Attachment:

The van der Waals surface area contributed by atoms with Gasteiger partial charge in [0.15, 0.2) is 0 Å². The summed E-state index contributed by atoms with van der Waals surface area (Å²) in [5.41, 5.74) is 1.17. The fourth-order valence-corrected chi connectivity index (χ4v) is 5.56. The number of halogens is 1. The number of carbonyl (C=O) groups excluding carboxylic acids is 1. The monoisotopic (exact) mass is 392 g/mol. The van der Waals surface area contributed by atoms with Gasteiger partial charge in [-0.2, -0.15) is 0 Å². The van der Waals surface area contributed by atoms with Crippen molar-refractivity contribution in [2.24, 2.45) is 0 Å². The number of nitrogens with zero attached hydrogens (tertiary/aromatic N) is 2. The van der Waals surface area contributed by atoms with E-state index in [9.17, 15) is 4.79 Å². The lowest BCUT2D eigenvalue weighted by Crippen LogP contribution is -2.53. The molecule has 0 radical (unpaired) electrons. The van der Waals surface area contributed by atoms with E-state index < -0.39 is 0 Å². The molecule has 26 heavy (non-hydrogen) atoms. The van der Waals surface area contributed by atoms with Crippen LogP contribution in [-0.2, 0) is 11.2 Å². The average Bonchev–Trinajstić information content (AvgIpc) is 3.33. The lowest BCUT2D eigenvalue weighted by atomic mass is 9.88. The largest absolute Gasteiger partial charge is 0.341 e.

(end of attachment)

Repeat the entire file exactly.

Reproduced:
The van der Waals surface area contributed by atoms with Gasteiger partial charge in [0.15, 0.2) is 0 Å². The summed E-state index contributed by atoms with van der Waals surface area (Å²) in [5.41, 5.74) is 1.17. The fourth-order valence-corrected chi connectivity index (χ4v) is 5.56. The number of halogens is 1. The number of carbonyl (C=O) groups excluding carboxylic acids is 1. The monoisotopic (exact) mass is 392 g/mol. The van der Waals surface area contributed by atoms with Gasteiger partial charge in [-0.2, -0.15) is 0 Å². The van der Waals surface area contributed by atoms with Crippen molar-refractivity contribution in [2.24, 2.45) is 0 Å². The number of nitrogens with zero attached hydrogens (tertiary/aromatic N) is 2. The van der Waals surface area contributed by atoms with E-state index in [9.17, 15) is 4.79 Å². The lowest BCUT2D eigenvalue weighted by Crippen LogP contribution is -2.53. The molecule has 0 radical (unpaired) electrons. The van der Waals surface area contributed by atoms with E-state index < -0.39 is 0 Å². The molecule has 26 heavy (non-hydrogen) atoms. The van der Waals surface area contributed by atoms with Crippen LogP contribution in [-0.2, 0) is 11.2 Å². The average Bonchev–Trinajstić information content (AvgIpc) is 3.33. The lowest BCUT2D eigenvalue weighted by atomic mass is 9.88. The largest absolute Gasteiger partial charge is 0.341 e.